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Government used Patriot Act to gather website visitor logs in 2019

The federal government used the Patriot Act to collect website visit logs in 2019, the Office of the Director of National Intelligence revealed in letters made public Thursday, putting a renewed focus on surveillance authorities that lapsed earlier this year.

Director of National Intelligence (DNI) John RatcliffeJohn Lee RatcliffeSenate confirms Biden's intel chief, giving him first Cabinet official Biden intelligence chief pledges to keep politics out of job House panels open review of Capitol riot MORE, in a Nov. 6 letter in response to Sen. Ron WydenRonald (Ron) Lee WydenWhat the shift in Senate control means for marijuana policy reform Hawley files ethics counter-complaint against seven Democratic senators Hillicon Valley: Intelligence agency gathers US smartphone location data without warrants, memo says | Democrats seek answers on impact of Russian hack on DOJ, courts | Airbnb offers Biden administration help with vaccine distribution MORE (D-Ore.), wrote that Section 215 of the Patriot Act, which allows the FBI to covertly obtain court orders to collect any business records relevant to a national security, was not used to get internet search terms.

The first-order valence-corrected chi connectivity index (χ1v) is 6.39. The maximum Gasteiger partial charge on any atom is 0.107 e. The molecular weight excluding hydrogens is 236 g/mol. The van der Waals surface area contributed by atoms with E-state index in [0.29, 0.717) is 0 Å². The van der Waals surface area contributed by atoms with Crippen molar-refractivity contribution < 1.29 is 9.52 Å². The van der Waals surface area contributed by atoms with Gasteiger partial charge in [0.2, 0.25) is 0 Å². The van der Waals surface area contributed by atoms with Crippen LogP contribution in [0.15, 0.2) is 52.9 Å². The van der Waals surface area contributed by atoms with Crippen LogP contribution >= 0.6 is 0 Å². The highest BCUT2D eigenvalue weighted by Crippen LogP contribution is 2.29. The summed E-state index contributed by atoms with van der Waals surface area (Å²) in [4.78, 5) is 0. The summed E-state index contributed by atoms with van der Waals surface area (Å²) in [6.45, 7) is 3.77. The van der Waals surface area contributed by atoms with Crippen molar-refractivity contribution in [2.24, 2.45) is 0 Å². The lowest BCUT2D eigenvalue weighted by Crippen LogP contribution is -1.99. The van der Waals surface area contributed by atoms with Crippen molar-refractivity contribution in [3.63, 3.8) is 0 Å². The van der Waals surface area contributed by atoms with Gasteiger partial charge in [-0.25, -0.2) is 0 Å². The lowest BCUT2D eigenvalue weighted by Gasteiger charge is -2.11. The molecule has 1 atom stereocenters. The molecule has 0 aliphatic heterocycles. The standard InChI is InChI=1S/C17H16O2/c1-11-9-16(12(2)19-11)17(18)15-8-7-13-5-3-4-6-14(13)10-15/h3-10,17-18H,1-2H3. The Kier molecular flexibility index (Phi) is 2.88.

He later clarified that position in a Nov. 25 follow-up letter after being contacted by the Justice Department to note that the authority had been used once to collect logs showing which computers “in a specified foreign country” had visited “a single, identified U.S. web page” during 2019.

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“The DNI’s amended letter raises all kinds of new questions, including whether, in this particular case, the government has taken steps to avoid collecting Americans’ web browsing information,” Wyden said in a statement to The Hill on Thursday. 

“More generally, the DNI has provided no guarantee that the government wouldn’t use the Patriot Act to intentionally collect Americans’ web browsing information in the future, which is why Congress must pass the warrant requirement that has already received support from a bipartisan majority in the Senate.”

A spokesperson for the FBI declined to comment on whether the authority had been used to gather similar information before 2019, but did suggest that collecting web browsing data was consistent with the agency's interpretation of the law.